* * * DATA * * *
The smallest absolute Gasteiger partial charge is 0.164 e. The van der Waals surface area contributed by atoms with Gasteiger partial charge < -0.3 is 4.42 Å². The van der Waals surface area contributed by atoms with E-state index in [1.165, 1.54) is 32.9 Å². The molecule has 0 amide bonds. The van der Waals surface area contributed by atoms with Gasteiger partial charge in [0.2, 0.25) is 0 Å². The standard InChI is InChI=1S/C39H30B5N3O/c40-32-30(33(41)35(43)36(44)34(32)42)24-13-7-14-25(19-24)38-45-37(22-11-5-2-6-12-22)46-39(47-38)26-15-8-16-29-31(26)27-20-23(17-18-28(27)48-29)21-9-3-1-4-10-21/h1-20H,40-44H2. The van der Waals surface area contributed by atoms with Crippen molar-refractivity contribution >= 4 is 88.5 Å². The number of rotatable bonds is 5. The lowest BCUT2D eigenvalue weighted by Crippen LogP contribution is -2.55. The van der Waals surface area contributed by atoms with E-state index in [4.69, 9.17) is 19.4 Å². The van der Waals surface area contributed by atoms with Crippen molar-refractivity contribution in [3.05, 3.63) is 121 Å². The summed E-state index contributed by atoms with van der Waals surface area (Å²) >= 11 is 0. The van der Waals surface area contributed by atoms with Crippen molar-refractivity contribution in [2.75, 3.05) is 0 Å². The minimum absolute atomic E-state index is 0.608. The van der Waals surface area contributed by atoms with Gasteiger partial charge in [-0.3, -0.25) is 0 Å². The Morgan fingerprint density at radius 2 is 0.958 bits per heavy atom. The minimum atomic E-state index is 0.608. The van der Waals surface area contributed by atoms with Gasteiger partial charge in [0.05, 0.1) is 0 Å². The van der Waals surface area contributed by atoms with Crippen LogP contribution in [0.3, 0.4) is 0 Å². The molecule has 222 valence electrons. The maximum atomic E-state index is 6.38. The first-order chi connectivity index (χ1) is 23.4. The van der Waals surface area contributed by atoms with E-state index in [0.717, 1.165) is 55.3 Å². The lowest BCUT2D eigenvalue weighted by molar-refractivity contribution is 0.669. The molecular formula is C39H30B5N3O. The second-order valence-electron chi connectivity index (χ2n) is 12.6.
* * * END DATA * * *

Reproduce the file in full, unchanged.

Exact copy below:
The smallest absolute Gasteiger partial charge is 0.164 e. The van der Waals surface area contributed by atoms with Gasteiger partial charge < -0.3 is 4.42 Å². The van der Waals surface area contributed by atoms with E-state index in [1.165, 1.54) is 32.9 Å². The molecule has 0 amide bonds. The van der Waals surface area contributed by atoms with Gasteiger partial charge in [0.2, 0.25) is 0 Å². The standard InChI is InChI=1S/C39H30B5N3O/c40-32-30(33(41)35(43)36(44)34(32)42)24-13-7-14-25(19-24)38-45-37(22-11-5-2-6-12-22)46-39(47-38)26-15-8-16-29-31(26)27-20-23(17-18-28(27)48-29)21-9-3-1-4-10-21/h1-20H,40-44H2. The van der Waals surface area contributed by atoms with Crippen molar-refractivity contribution >= 4 is 88.5 Å². The number of rotatable bonds is 5. The lowest BCUT2D eigenvalue weighted by Crippen LogP contribution is -2.55. The van der Waals surface area contributed by atoms with E-state index in [4.69, 9.17) is 19.4 Å². The van der Waals surface area contributed by atoms with Crippen molar-refractivity contribution in [3.05, 3.63) is 121 Å². The summed E-state index contributed by atoms with van der Waals surface area (Å²) >= 11 is 0. The van der Waals surface area contributed by atoms with Crippen molar-refractivity contribution in [2.75, 3.05) is 0 Å². The minimum absolute atomic E-state index is 0.608. The van der Waals surface area contributed by atoms with Gasteiger partial charge in [-0.3, -0.25) is 0 Å². The Morgan fingerprint density at radius 2 is 0.958 bits per heavy atom. The minimum atomic E-state index is 0.608. The van der Waals surface area contributed by atoms with Gasteiger partial charge in [0.05, 0.1) is 0 Å². The van der Waals surface area contributed by atoms with Crippen LogP contribution in [0.3, 0.4) is 0 Å². The molecule has 222 valence electrons. The maximum atomic E-state index is 6.38. The first-order chi connectivity index (χ1) is 23.4. The van der Waals surface area contributed by atoms with E-state index in [0.717, 1.165) is 55.3 Å². The lowest BCUT2D eigenvalue weighted by molar-refractivity contribution is 0.669. The molecular formula is C39H30B5N3O. The second-order valence-electron chi connectivity index (χ2n) is 12.6.